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The Paradox of Voting and Congressional Rules for Voting on Amendments


  • Riker, William H.


Writers on parliamentary law frequently begin their essays by citing with approval Hatsell's famous observation that “… it is more material that there should be a rule to go by than what that rule is ….†So generally is this notion accepted that it probably ought to be regarded as a fundamental premise of parliamentary law. Indeed the whole structure of this branch of law rests on the assumption that form is more important than content. Its literature consists almost entirely of the compilation of precedents, and, furthermore, parliamentarians have seldom been concerned to justify the decisions they compile. This indifference to rationalization clearly follows from Hatsell's premise: if one believes that form alone is important, one appropriately concentrates on the form of rules, largely ignoring questions of whether or not their substance is efficient, or fair, or reasonable.

Suggested Citation

  • Riker, William H., 1958. "The Paradox of Voting and Congressional Rules for Voting on Amendments," American Political Science Review, Cambridge University Press, vol. 52(2), pages 349-366, June.
  • Handle: RePEc:cup:apsrev:v:52:y:1958:i:02:p:349-366_07

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    Cited by:

    1. Mostapha Diss & Eric Kamwa, 2019. "Simulations in Models of Preference Aggregation," Working Papers hal-02424936, HAL.
    2. William Gehrlein, 2002. "Condorcet's paradox and the likelihood of its occurrence: different perspectives on balanced preferences ," Theory and Decision, Springer, vol. 52(2), pages 171-199, March.
    3. Matthew Harrison-Trainor, 2020. "An Analysis of Random Elections with Large Numbers of Voters," Papers 2009.02979,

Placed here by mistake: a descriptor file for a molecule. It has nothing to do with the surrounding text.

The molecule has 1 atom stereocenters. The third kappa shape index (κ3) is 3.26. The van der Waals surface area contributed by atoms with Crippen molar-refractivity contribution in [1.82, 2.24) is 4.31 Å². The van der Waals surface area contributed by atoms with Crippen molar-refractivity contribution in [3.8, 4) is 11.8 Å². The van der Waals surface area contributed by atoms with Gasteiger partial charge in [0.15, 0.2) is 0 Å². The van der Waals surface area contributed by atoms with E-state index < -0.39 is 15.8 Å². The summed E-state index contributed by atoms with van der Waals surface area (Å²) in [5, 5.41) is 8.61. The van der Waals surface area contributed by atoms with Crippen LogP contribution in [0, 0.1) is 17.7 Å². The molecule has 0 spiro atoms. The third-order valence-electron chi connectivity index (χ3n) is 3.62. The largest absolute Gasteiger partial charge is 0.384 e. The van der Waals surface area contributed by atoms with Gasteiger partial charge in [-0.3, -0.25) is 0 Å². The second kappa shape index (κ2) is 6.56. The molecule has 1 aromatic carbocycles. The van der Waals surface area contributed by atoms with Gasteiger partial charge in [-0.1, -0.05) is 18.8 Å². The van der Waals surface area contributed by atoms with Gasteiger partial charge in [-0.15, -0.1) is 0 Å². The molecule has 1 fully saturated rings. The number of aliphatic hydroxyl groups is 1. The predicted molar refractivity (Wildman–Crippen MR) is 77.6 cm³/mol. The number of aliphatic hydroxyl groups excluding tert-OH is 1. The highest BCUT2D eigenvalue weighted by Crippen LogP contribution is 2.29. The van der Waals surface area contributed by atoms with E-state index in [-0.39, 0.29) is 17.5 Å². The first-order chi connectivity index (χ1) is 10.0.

4. Maksim Gladyshev, 2019. "Vulnerability Of Voting Paradoxes As A Criteria For Voting Procedure Selection," HSE Working papers WP BRP 70/PS/2019, National Research University Higher School of Economics.
    5. Morris Fiorina, 1982. "Legislative choice of regulatory forms: Legal process or administrative process?," Public Choice, Springer, vol. 39(1), pages 33-66, January.
    6. Kurrild-Klitgaard, Peter, 2001. "An Empirical Example of the Condorcet Paradox of Voting in a Large Electorate," Public Choice, Springer, vol. 107(1-2), pages 135-145, April.
    7. Maxwell Stearns, 2015. "Constitutional law in social choice perspective," Public Choice, Springer, vol. 163(1), pages 167-186, April.
    8. Adrian Deemen, 2014. "On the empirical relevance of Condorcet’s paradox," Public Choice, Springer, vol. 158(3), pages 311-330, March.
    9. Richard Niemi, 1970. "The occurrence of the paradox of voting in University elections," Public Choice, Springer, vol. 8(1), pages 91-100, March.
    10. Apesteguia, Jose & Ballester, Miguel A. & Masatlioglu, Yusufcan, 2014. "A foundation for strategic agenda voting," Games and Economic Behavior, Elsevier, vol. 87(C), pages 91-99.
    11. Peter Kurrild-Klitgaard, 2014. "Empirical social choice: an introduction," Public Choice, Springer, vol. 158(3), pages 297-310, March.
    12. Thomas Schwartz, 2008. "Parliamentary procedure: principal forms and political effects," Public Choice, Springer, vol. 136(3), pages 353-377, September.
    13. Roger Marz & Thomas Casstevens & Harold Casstevens, 1973. "The hunting of the paradox," Public Choice, Springer, vol. 15(1), pages 97-102, June.
    14. Michel Regenwetter & James Adams & Bernard Grofman, 2002. "On the (Sample) Condorcet Efficiency of Majority Rule: An alternative view of majority cycles and social homogeneity," Theory and Decision, Springer, vol. 53(2), pages 153-186, September.

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